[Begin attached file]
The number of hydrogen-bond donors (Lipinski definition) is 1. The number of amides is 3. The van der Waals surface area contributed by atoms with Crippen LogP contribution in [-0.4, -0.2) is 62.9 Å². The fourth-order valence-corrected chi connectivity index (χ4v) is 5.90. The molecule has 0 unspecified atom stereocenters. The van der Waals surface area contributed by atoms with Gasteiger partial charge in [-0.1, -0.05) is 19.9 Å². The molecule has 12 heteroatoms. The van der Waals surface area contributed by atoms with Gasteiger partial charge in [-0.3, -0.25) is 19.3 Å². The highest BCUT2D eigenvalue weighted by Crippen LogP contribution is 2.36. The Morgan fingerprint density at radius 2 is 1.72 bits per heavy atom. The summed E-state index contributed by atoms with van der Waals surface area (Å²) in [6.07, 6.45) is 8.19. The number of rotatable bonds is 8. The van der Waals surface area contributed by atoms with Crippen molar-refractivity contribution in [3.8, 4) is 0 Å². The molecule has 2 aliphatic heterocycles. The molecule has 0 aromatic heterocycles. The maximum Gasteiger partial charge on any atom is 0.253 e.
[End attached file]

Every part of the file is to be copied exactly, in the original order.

The number of hydrogen-bond donors (Lipinski definition) is 1. The number of amides is 3. The van der Waals surface area contributed by atoms with Crippen LogP contribution in [-0.4, -0.2) is 62.9 Å². The fourth-order valence-corrected chi connectivity index (χ4v) is 5.90. The molecule has 0 unspecified atom stereocenters. The van der Waals surface area contributed by atoms with Gasteiger partial charge in [-0.1, -0.05) is 19.9 Å². The molecule has 12 heteroatoms. The van der Waals surface area contributed by atoms with Gasteiger partial charge in [-0.3, -0.25) is 19.3 Å². The highest BCUT2D eigenvalue weighted by Crippen LogP contribution is 2.36. The Morgan fingerprint density at radius 2 is 1.72 bits per heavy atom. The summed E-state index contributed by atoms with van der Waals surface area (Å²) in [6.07, 6.45) is 8.19. The number of rotatable bonds is 8. The van der Waals surface area contributed by atoms with Crippen molar-refractivity contribution in [3.8, 4) is 0 Å². The molecule has 2 aliphatic heterocycles. The molecule has 0 aromatic heterocycles. The maximum Gasteiger partial charge on any atom is 0.253 e.